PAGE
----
Paul of Burgos

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File:Pablo de Santa Maria.jpg
Pablo de Santa María

Paul of Burgos (Burgos, c. 1351 – 29 August 1435) was a Spanish Jew who converted to Christianity, and became an archbishop, lord chancellor, and exegete. He is known also as Pablo de Santa Maria, Paul de Santa Maria, and Pauli episcopi Burgensis. His original name was Solomon ha-Levi.

Early life

He was the most wealthy and influential Jew of Burgos, a scholar of the first rank in Talmudic and rabbinical literature, and a rabbi of the Jewish community. His father, Isaac ha-Levi, had come from Aragon or Navarre to Burgos in the middle of the fourteenth century. Solomon ha-Levi also apparently filled the office of tax-farmer at the same time.

His scholarship and intelligence, no less than his piety, won the praise of Isaac ben Sheshet, with whom he carried on a learned correspondence.[1]


He received Christian baptism on 21 July 1391 at Burgos, taking the name Paul de Santa María.[2] French historian Leon Poliakov writes that he converted in the aftermath of the great massacres of Jews which began on 6 June 1391.[3] He himself said that he had been convinced by the works of Thomas Aquinas. At the same time his brothers Pedro Suárez and Alvar García, his sister María Nuñez, and his children, one daughter and four sons, aged from three to twelve years, were baptized. His wife, Joanna, whom he had married in his twenty-sixth year, remained faithful to Judaism, dying in that faith in 1420; she was afterward buried in the Church of S. Pablo, built by her husband.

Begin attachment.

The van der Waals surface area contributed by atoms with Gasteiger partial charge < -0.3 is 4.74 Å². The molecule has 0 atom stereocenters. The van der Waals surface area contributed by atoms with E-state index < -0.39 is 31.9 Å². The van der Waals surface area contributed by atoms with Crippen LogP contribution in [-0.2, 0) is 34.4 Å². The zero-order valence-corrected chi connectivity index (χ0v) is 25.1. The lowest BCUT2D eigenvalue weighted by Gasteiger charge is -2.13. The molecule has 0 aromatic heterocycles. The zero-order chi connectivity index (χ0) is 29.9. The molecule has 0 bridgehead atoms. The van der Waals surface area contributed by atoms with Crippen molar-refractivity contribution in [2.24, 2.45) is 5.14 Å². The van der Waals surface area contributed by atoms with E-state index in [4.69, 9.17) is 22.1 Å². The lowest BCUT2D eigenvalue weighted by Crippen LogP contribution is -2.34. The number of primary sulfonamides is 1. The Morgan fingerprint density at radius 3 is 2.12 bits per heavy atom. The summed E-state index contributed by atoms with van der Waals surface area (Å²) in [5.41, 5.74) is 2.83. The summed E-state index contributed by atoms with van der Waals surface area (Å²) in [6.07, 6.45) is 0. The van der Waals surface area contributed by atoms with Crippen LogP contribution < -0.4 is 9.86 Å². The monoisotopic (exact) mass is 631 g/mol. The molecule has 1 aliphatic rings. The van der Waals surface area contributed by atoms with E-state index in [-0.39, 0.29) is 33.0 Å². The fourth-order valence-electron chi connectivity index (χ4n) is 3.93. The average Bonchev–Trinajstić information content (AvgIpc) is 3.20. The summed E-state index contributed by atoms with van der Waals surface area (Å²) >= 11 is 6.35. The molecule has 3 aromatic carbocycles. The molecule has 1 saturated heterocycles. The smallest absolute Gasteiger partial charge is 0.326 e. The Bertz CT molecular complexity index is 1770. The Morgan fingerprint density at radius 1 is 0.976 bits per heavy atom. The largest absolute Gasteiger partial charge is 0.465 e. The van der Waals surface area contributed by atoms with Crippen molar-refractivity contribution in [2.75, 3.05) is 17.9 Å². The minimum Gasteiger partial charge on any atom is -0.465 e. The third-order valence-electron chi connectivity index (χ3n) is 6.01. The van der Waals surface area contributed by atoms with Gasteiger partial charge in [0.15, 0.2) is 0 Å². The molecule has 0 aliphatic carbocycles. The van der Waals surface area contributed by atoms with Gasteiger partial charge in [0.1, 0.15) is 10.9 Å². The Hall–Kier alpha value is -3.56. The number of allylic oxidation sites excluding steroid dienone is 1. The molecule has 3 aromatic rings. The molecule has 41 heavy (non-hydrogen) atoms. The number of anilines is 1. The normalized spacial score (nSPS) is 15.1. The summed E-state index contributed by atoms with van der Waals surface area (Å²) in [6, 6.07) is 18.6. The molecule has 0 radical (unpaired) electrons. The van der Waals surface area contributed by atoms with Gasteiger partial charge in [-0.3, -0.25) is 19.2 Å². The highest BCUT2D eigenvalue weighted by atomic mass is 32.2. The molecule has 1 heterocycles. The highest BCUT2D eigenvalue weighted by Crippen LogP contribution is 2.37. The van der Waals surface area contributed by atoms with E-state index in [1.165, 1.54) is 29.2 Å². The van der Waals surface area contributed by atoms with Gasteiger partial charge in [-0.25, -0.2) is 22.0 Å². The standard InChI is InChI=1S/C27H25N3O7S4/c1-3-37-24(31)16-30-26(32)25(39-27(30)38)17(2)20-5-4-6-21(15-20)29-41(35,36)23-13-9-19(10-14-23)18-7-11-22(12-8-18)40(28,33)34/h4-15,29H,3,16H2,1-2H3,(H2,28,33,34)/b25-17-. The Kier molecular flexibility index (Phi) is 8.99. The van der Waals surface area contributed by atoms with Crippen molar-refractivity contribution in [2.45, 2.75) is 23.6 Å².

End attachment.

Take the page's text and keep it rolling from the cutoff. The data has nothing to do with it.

Following his conversion, Paul, like fellow convert Joshua ha-Lorki (Gerónimo de Santa Fe) took an active role in persecuting Spanish Jews. Kenneth Levin has stated that when a wave of forced conversions of Jews to Christianity began in 1411, Paul "took a leading role in the assault on Spain’s remaining Jews and was responsible for drawing up edicts that isolated the Jews, stripped them of many communal rights, and, most importantly, deprived them of almost all means of earning a living, leaving them with the choice of death by privation for themselves and their families or conversion." Historians have strongly suggested that Paul converted for social and economic (as opposed to religious) reasons following a wave of anti-Jewish violence and forced conversions throughout Spain in 1391.[4][5]

Later life

Paul spent some years at the University of Paris, receiving the degree of doctor of theology after several years. He then visited London, where he probably remained only a short time, sending a Hebrew satire on Purim to Don Meïr Alguades from that city.[6]